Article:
|When Connie Mack enticed Napoleon Lajoie to leave the National League with an offer of close to $6,000 yearly to join his Philadelphia Athletics in 1901, you can safetly assume that he got his money's worth. Lajoie, the most powerful hitter in all-of-baseball was simply red-hot and assaulted the new league's pitchers. He collected the Triple Crown by hitting a league-high 14 home runs, drove-in 125 runs and hit an unsurpassable .422.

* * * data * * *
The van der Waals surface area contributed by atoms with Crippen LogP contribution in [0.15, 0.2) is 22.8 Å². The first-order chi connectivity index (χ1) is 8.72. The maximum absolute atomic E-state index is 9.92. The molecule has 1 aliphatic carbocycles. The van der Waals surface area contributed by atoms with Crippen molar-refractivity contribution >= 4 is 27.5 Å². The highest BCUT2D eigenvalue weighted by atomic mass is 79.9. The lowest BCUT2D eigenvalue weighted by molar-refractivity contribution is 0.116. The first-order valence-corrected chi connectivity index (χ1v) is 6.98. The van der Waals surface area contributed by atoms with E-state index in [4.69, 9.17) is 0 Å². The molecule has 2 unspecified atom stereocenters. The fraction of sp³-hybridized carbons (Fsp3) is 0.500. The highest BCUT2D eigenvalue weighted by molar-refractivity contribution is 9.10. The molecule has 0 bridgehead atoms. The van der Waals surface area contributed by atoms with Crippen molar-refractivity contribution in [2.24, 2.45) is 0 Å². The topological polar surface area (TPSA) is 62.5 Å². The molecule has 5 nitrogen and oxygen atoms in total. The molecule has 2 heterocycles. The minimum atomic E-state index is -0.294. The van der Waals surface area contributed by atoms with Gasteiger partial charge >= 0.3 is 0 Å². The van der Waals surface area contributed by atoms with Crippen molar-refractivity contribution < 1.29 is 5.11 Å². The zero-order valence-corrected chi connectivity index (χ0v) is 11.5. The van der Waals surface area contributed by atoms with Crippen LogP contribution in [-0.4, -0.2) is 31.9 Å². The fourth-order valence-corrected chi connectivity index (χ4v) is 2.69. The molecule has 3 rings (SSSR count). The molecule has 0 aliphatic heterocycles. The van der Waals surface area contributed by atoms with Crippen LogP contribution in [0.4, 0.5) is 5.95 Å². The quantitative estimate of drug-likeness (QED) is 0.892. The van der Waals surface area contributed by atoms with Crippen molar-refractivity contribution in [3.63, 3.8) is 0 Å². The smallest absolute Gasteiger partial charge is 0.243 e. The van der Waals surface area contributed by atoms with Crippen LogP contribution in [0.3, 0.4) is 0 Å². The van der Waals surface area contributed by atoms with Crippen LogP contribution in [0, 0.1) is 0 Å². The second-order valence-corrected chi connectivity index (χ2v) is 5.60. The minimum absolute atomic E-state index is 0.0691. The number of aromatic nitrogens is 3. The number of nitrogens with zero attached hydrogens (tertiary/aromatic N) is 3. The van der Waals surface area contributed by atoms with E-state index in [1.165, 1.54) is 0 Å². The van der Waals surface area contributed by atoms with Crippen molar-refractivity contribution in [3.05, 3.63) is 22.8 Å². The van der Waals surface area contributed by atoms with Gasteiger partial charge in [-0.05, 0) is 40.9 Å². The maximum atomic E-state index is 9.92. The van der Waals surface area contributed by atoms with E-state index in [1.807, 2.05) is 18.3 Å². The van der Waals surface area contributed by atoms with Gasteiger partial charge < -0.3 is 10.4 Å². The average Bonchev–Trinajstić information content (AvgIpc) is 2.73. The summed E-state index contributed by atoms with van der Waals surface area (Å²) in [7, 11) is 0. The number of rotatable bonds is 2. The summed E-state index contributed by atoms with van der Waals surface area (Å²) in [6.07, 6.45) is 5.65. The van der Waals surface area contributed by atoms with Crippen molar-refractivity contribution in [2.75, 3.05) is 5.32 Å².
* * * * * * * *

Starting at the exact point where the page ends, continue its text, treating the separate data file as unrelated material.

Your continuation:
No player in the history of the American League ever reached 'Naps' .422. Despite the 100 years that have now passed, not even the bruising hitting of legends Ty Cobb, "Shoeless Joe" Jackson, George Sisler, Babe Ruth nor Ted Williams could break Lajoie's record. And by historical records Napoleon Lajoie "was as graceful and smooth with his glove work as he was fearsome at bat." baseballhistorian.com Archives - Research Dept.